This paper describes the components of DOE's Regulatory E&P Air Model (DREAM) and its use in preparing comments on EPA's 1998 E&P Maximum Achievable Control Technology proposed regulation. DREAM, developed by ICF Resources Incorporated, uses detailed oil and gas well-level data to construct bottom-up estimates of both the costs and benefits of regulations related to air emissions from E&P operations. DREAM consists of a Cost Module and a Benefits Module. In addition to these two components of DREAM, the Cost Module was designed to provide inputs for two of DOE's reservoir-level oil and gas supply models (i.e., the Gas Supply Analysis Model [GSAM] and the Crude Oil Policy Model [COPM]). These models allow DOE to estimate the impacts of increased compliance costs on oil and gas production, well abandonment rates, and the size of economic reserves.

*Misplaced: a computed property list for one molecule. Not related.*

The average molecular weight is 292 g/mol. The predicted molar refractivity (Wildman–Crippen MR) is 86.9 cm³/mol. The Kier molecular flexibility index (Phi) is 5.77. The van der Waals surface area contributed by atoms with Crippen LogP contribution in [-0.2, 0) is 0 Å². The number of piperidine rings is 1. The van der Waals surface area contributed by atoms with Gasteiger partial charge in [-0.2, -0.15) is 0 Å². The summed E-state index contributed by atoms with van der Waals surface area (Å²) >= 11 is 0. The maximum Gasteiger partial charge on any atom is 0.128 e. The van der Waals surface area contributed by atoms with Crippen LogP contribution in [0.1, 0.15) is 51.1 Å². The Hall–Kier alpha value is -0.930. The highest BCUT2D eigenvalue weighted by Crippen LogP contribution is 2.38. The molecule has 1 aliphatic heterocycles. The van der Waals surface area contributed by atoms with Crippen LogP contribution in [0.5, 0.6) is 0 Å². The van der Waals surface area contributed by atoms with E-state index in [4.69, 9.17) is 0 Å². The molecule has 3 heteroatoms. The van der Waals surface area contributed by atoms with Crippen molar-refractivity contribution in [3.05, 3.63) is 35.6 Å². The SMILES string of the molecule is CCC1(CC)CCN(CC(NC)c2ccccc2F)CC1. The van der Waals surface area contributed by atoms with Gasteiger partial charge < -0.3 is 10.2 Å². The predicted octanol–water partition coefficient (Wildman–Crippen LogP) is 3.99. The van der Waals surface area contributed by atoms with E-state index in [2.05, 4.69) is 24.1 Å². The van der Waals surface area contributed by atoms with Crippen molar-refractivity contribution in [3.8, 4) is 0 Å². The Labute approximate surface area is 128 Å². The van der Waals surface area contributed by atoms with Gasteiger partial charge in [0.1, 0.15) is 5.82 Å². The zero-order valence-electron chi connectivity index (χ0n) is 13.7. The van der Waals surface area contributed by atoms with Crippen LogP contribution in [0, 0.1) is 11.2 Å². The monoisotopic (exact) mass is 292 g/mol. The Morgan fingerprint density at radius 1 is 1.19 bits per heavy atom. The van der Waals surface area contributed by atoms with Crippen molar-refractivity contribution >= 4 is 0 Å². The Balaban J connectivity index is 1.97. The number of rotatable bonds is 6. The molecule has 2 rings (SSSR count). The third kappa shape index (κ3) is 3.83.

DREAM considers not only the costs of new regulations, but also the human health benefits of reduced emissions. To do this, a simplified air dispersion and risk algorithm is run for each producing field. The resulting individual cancer risks (based on benzene exposure) are superimposed on the population densities surrounding each oil or gas field. This provides a total number of cancers and deaths that would be expected each year. By applying various economic estimates of the "value of life" and the "value of health" to the resulting estimates, health benefits can be directly compared with compliance costs using the common metric of dollars. The most important innovation of this model is that it allows the user to identify the break-even point where social costs (i.e., compliance costs, lost oil production, lost employment) are offset by social benefits (i.e., reduction in the number of cancer illnesses and deaths). Results of two model runs are presented in the paper.

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